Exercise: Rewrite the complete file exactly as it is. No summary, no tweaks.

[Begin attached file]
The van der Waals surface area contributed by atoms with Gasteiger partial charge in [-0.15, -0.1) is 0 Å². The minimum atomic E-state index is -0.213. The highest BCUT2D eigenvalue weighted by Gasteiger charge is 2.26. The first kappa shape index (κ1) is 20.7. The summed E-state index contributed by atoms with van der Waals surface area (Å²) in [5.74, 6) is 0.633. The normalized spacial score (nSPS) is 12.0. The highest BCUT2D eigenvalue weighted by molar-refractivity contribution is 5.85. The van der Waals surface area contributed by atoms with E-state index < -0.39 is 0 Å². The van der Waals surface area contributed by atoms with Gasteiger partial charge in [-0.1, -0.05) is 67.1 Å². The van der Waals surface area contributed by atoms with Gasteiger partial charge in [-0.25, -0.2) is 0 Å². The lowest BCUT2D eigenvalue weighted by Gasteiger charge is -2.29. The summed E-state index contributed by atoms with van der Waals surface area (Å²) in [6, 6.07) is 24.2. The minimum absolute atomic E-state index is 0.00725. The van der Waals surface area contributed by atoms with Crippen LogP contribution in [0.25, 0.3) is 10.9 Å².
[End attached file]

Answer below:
The van der Waals surface area contributed by atoms with Gasteiger partial charge in [-0.15, -0.1) is 0 Å². The minimum atomic E-state index is -0.213. The highest BCUT2D eigenvalue weighted by Gasteiger charge is 2.26. The first kappa shape index (κ1) is 20.7. The summed E-state index contributed by atoms with van der Waals surface area (Å²) in [5.74, 6) is 0.633. The normalized spacial score (nSPS) is 12.0. The highest BCUT2D eigenvalue weighted by molar-refractivity contribution is 5.85. The van der Waals surface area contributed by atoms with E-state index < -0.39 is 0 Å². The van der Waals surface area contributed by atoms with Gasteiger partial charge in [-0.1, -0.05) is 67.1 Å². The van der Waals surface area contributed by atoms with Gasteiger partial charge in [-0.25, -0.2) is 0 Å². The lowest BCUT2D eigenvalue weighted by Gasteiger charge is -2.29. The summed E-state index contributed by atoms with van der Waals surface area (Å²) in [6, 6.07) is 24.2. The minimum absolute atomic E-state index is 0.00725. The van der Waals surface area contributed by atoms with Crippen LogP contribution in [0.25, 0.3) is 10.9 Å².